Blogging the Theoretical

Gender – a point of oppression in the matrix of domination- final

September 23, 2011 · No Comments

Patricia Hill Collins Black Feminist Thought is centered on the idea of gender and gender differences because it is a study of black women’s feminism.  For Collins, the term “gender” has a specific role in the construction of black feminist thought. She puts forth the convincing argument that everyone has an individual standpoint on the world based on his or her specific place in the “matrix of domination”. Collins says; “U.S. black women encounter a distinctive set of social practices that accompany our particular history within a unique matrix of domination characterized by intersecting oppression.” (Collins, 26) What she means by this is that no two black women experience the exact same oppression but because all American black women share intersecting oppressions they can build a collective standpoint. The intersectionality of the matrix of domination implies that all of the different oppressions are linked to each other and build off each other. In the U.S. the different oppressions that can intersect to build even greater oppression are race, class, sexuality, citizenship, religion, and gender. A lower class black female is never thought of as being a woman alone without the other oppressions. For Collins and the construction of black feminist thought the two most important and disadvantaging oppressions that all black women share are race and gender and it is based on these intersecting oppressions that a collective group standpoint is built.

Collins brings up some important distinctions between what it means to be white and female versus black and female and notes that gender construction is different for different races. Historically black women have never been able to split the spheres of their public and private lives because starting during slavery they have had a history of their privacy being violated. This poses a problem for black women and their gender ideology because “the public/private binary separating the family households from paid labor market is fundamental in explaining U.S. gender ideology.” (Collins, 53) It is generally assumed in our society “that real men work and real women take care of families.” (Collins, 53) This causes black women to be thought of as less feminine because they have to work outside their homes and are often the primary breadwinners for their families making their construction of the female gender different. “Framed through this prism of an imagined traditional family ideal, U.S. Black women’s experience and those of other women of color are typically deemed deficient.” (Collins, 53) What Collins is getting at is that of Black women’s sense of the female gender is forced to be constructed differently because of their shared intersecting oppressions of race and gender. This construction of what it means to be a black female is widely accepted and perpetuated by controlling images of black women that were created and are still used by the media to create a completely hegemonic cultural view of black women.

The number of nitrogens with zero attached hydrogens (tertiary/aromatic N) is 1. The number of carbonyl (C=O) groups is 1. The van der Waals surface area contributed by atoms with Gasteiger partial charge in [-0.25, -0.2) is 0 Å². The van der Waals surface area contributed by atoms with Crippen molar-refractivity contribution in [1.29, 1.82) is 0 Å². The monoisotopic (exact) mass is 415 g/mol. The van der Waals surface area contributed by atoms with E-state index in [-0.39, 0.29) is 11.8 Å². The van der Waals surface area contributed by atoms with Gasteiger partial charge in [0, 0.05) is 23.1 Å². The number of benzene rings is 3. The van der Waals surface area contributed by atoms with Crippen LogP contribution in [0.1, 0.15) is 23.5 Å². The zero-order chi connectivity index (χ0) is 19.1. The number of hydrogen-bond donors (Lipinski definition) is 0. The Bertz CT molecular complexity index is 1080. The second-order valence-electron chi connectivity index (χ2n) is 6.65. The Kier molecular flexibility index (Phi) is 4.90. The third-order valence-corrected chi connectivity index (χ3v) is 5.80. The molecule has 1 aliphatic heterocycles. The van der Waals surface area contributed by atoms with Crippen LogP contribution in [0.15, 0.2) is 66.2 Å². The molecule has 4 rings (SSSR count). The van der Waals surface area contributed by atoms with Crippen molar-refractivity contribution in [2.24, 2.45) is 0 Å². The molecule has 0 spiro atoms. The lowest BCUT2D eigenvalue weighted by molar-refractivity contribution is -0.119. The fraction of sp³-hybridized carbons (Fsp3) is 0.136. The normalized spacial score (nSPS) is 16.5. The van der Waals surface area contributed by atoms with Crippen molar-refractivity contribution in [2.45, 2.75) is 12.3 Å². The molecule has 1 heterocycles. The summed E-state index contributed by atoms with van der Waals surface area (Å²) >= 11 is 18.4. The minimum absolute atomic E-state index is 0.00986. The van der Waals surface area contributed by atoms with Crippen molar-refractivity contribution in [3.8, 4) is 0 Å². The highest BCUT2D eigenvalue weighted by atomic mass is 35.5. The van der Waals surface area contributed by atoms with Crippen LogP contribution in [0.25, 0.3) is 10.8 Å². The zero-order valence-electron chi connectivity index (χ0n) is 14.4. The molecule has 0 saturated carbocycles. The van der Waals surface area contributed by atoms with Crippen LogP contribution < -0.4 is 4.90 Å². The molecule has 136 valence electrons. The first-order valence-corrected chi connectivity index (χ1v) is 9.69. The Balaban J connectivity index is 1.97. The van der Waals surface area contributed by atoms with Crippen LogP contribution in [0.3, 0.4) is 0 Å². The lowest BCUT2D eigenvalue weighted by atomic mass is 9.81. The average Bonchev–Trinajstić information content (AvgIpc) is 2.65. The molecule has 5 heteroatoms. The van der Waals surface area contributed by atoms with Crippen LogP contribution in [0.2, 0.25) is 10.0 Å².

For Collins what the black female gender is conceptualized as comes from a historic inability to split the public and private sphere and is perpetuated by the medias controlling images. This creates a shared intersection of oppression for all black women that puts them in a unique standpoint in the matrix of domination. Black feminists have had a long history of resisting the power the matrix of domination creates against them. It is believed that the only way to get rid of the oppressions of the matrix of domination is to transform the unjust social institutions that that perpetuate the different oppressions. Maybe a start could be to remove the controlling images that help perpetuate the difference of black female vs. white female from the media, one of our unjust social institutions.

Patricia Hill Collins (2008) Black Feminist Thought: Knowledge, Consciousness and the Politics of Empowerment. New York: Routledge

-Violet Batcha

Categories: Group Three · Violet



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